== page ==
Tuesday, May 14, 2024

I Saw the Best Minds of My Generation Destroyed by Nick at Nite and the WB: On Jane Schoenbrun’s '90s-Damaged I Saw the TV Glow

(Jane Schoenbrun, USA, 2024, 100 minutes) 

Maddy: Do you like girls? 
Owen: I don't know. 
Maddy: Boys? 
Owen: I- I- I think that, I like TV shows.

In Jane Schoenbrun's 2021 narrative debut, We're All Going to the World's Fair, which was set in the present day, a young woman (Anna Cobb) finds community, connection, and a sense of self through the internet. 

In their more ambitious follow-up, I Saw the TV Glow, set primarily in the 1990s, a young man finds something similar through television, specifically a Saturday night TV show called The Pink Opaque, a title Schoenbrun swiped from a 1986 compilation album from ethereal Scots trio the Cocteau Twins (the filmmaker self-released their first feature, A Self-Induced Hallucination, a found footage documentary about the Slenderman, in 2018). 

They're as different, and as similar, as two films can be. One character is a white woman, and the other is a Black man, though Owen (played by Ian Foreman as a kid and The Get Down's Justice Smith as an adult) finds Pink Opaque fandom through Maddy (Atypical's Brigette Lundy-Paine), a white woman who is older, cooler, more self-possessed, and also more troubled. Owen is initially too young and too naïve to find the world quite so troubling, but he craves connection, and doesn't appear to have any friends. 

Schoenbrun's screenplay never suggests that race is an issue, but it's possible that Owen's biracial identity, combined with his asthma–and later, gender dysphoria–has contributed to his feelings of isolation in a vanilla New Jersey suburb like the one of Schoenbrun's youth. Though his mother (Danielle Deadwyler, an Oscar nominee for 2022's Till) is supportive, her health is in rapid decline, while his bullet-headed father is a judgmental disciplinarian (in a provocative bit of casting, Limp Bizkit front man Fred Durst, a man once notorious for his homophobic slurs, plays his father).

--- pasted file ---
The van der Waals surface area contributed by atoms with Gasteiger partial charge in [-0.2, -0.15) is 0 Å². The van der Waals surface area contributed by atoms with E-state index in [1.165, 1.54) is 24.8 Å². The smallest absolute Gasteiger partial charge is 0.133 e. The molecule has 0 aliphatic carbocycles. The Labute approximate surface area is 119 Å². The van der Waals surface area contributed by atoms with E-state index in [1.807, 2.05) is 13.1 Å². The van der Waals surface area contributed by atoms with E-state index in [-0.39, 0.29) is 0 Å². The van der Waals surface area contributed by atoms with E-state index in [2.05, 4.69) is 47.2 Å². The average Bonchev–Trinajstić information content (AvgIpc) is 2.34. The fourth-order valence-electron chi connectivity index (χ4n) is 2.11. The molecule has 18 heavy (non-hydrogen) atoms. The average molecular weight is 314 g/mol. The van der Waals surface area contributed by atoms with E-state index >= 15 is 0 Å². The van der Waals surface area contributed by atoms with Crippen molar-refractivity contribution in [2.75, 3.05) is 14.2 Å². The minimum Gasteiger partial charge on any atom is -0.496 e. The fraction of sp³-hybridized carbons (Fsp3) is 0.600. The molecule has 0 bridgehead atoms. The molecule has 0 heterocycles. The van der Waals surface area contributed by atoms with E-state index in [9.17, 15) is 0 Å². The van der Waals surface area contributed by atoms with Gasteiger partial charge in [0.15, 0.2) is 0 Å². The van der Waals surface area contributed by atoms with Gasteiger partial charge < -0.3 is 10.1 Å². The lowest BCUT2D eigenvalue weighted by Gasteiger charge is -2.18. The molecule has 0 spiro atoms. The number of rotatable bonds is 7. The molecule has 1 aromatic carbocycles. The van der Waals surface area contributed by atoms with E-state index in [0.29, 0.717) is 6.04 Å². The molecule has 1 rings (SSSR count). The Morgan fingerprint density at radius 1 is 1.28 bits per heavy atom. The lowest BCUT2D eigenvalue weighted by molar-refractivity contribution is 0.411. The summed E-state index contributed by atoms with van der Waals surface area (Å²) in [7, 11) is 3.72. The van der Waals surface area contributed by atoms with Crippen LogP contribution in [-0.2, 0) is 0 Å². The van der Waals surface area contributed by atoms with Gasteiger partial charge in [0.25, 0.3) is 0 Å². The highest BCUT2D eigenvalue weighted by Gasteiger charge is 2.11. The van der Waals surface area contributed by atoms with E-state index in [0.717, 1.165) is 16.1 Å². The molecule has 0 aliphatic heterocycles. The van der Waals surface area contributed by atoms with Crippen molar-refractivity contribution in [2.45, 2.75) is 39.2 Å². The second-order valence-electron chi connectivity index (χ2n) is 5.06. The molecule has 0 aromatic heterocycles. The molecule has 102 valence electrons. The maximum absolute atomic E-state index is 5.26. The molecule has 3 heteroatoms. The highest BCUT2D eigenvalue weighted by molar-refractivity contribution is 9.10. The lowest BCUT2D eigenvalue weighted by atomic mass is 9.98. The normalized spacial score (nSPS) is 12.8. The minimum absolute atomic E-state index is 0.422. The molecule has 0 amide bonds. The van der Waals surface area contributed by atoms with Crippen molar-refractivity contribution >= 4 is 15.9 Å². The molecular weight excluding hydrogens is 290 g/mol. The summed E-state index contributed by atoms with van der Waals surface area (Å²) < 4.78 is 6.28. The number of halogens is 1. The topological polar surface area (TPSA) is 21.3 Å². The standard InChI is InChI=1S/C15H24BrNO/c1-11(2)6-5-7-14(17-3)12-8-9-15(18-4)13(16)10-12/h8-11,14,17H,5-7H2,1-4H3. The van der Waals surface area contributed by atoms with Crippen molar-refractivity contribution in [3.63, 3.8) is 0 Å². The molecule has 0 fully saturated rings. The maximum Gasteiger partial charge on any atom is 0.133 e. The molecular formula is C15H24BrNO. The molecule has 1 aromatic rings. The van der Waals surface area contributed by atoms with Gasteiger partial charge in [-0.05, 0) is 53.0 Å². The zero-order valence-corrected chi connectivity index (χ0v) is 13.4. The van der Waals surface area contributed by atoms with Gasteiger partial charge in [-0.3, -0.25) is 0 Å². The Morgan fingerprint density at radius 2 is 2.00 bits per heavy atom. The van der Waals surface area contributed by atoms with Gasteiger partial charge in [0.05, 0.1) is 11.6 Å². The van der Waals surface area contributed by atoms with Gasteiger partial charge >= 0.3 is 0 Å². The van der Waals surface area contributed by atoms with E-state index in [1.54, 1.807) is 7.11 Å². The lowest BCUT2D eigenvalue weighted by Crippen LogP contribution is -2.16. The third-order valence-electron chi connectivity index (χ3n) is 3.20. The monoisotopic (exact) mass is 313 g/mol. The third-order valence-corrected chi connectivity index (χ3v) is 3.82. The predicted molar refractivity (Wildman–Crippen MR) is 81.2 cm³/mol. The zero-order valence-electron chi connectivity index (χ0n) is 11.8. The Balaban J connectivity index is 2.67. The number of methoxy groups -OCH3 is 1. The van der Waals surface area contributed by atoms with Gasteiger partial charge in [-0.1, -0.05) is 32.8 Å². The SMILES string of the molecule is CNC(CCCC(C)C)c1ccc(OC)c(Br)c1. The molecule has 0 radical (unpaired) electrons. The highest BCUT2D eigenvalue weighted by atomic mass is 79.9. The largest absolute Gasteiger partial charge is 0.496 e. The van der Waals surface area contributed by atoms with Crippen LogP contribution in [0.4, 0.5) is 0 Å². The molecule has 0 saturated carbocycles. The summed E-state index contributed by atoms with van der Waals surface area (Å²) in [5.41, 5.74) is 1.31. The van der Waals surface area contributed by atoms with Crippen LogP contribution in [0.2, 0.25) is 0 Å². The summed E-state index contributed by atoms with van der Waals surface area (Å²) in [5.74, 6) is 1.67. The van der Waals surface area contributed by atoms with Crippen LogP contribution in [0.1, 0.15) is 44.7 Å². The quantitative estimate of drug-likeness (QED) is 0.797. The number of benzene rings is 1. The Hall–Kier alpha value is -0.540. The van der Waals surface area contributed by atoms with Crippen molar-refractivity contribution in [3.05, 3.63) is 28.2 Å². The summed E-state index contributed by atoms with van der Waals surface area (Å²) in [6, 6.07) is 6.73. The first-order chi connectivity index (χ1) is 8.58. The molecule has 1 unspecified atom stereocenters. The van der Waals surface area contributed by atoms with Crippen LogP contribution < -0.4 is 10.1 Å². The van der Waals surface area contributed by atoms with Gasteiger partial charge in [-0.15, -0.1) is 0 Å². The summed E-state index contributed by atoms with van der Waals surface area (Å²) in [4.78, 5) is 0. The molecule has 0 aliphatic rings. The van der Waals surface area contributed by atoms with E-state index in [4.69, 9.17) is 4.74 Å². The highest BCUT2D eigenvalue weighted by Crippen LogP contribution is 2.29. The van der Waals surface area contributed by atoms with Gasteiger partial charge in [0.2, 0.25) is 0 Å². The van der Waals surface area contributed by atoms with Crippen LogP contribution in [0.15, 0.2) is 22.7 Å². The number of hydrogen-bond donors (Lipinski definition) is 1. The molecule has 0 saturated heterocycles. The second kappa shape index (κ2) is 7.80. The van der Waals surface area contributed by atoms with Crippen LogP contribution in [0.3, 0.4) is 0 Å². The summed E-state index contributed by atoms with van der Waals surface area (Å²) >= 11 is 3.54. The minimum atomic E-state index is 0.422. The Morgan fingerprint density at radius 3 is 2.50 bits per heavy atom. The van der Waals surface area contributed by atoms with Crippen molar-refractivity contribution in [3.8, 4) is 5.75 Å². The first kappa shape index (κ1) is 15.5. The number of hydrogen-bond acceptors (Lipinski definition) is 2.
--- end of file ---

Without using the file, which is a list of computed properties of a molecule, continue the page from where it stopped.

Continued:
Owen spots Maddy at school, during an after-hours Election Day event, while engrossed in an episode guide to The Pink Opaque

He's aware of the show, which airs on the Young Adult Network, but it's on after his bedtime, so he's never seen it, though the promotional spots featuring Isabel (Helena Howard, a standout in Josephine Decker's excellent Madeline's Madeline) and Tara (Snail Mail singer and first-time actress Lindsey Jordan) have captured his imagination. It's a TV show, not real life, but that's no deterrent as it offers the promise of something better: a world in which two attractive teenagers, one Black and one white, vanquish a new monster each week. 

Owen and Maddy don't become friends exactly, but she helps him find a way to see the show, and he becomes equally hooked. Just as Alexander Payne shot The Holdovers, which is set in 1971, to look like a film from that era, Schoenbrun has done something similar with I Saw the TV Glow by shooting in 35mm, contributing to the hazy, slightly surrealistic effect. 

There's a difference, though, in that Payne didn't actually shoot in 35mm, but worked with a DP and colorist who manipulated the digital imagery to make it appear as if he did, whereas Schoenbrun even employed VHS and Betamax transfers to age and distort the excerpts from The Pink Opaque